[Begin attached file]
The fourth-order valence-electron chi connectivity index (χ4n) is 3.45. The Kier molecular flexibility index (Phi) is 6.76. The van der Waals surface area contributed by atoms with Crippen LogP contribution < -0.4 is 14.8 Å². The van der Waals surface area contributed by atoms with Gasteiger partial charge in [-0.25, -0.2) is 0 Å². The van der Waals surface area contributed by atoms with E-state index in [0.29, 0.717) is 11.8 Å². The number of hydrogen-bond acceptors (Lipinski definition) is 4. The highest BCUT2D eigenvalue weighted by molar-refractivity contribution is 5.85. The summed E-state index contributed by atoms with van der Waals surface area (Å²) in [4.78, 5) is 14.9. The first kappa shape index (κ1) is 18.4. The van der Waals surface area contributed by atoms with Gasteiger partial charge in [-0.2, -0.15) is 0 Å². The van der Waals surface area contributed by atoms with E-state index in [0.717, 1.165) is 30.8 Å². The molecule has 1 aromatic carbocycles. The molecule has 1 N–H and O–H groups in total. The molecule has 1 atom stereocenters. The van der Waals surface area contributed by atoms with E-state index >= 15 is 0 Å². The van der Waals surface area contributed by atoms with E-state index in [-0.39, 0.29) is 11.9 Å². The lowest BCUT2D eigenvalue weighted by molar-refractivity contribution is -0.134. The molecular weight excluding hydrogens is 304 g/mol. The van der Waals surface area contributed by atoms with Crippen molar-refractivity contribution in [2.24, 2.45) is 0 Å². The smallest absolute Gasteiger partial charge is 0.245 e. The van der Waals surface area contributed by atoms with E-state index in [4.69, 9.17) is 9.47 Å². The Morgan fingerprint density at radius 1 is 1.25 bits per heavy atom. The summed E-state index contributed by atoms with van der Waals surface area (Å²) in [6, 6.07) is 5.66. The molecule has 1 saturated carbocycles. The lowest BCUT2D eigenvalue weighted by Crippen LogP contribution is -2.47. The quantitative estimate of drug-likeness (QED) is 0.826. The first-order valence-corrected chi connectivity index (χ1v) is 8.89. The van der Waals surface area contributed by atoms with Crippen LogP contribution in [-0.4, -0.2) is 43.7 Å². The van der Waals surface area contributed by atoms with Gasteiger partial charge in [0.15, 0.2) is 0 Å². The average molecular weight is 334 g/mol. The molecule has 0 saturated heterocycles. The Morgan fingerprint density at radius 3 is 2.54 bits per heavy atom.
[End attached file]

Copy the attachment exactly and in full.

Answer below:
The fourth-order valence-electron chi connectivity index (χ4n) is 3.45. The Kier molecular flexibility index (Phi) is 6.76. The van der Waals surface area contributed by atoms with Crippen LogP contribution < -0.4 is 14.8 Å². The van der Waals surface area contributed by atoms with Gasteiger partial charge in [-0.25, -0.2) is 0 Å². The van der Waals surface area contributed by atoms with E-state index in [0.29, 0.717) is 11.8 Å². The number of hydrogen-bond acceptors (Lipinski definition) is 4. The highest BCUT2D eigenvalue weighted by molar-refractivity contribution is 5.85. The summed E-state index contributed by atoms with van der Waals surface area (Å²) in [4.78, 5) is 14.9. The first kappa shape index (κ1) is 18.4. The van der Waals surface area contributed by atoms with Gasteiger partial charge in [-0.2, -0.15) is 0 Å². The van der Waals surface area contributed by atoms with E-state index in [0.717, 1.165) is 30.8 Å². The molecule has 1 aromatic carbocycles. The molecule has 1 N–H and O–H groups in total. The molecule has 1 atom stereocenters. The van der Waals surface area contributed by atoms with E-state index >= 15 is 0 Å². The van der Waals surface area contributed by atoms with E-state index in [-0.39, 0.29) is 11.9 Å². The lowest BCUT2D eigenvalue weighted by molar-refractivity contribution is -0.134. The molecular weight excluding hydrogens is 304 g/mol. The van der Waals surface area contributed by atoms with Crippen molar-refractivity contribution in [2.24, 2.45) is 0 Å². The smallest absolute Gasteiger partial charge is 0.245 e. The van der Waals surface area contributed by atoms with E-state index in [4.69, 9.17) is 9.47 Å². The Morgan fingerprint density at radius 1 is 1.25 bits per heavy atom. The summed E-state index contributed by atoms with van der Waals surface area (Å²) in [6, 6.07) is 5.66. The molecule has 1 saturated carbocycles. The lowest BCUT2D eigenvalue weighted by Crippen LogP contribution is -2.47. The quantitative estimate of drug-likeness (QED) is 0.826. The first-order valence-corrected chi connectivity index (χ1v) is 8.89. The van der Waals surface area contributed by atoms with Crippen LogP contribution in [-0.4, -0.2) is 43.7 Å². The van der Waals surface area contributed by atoms with Gasteiger partial charge in [0.15, 0.2) is 0 Å². The average molecular weight is 334 g/mol. The molecule has 0 saturated heterocycles. The Morgan fingerprint density at radius 3 is 2.54 bits per heavy atom.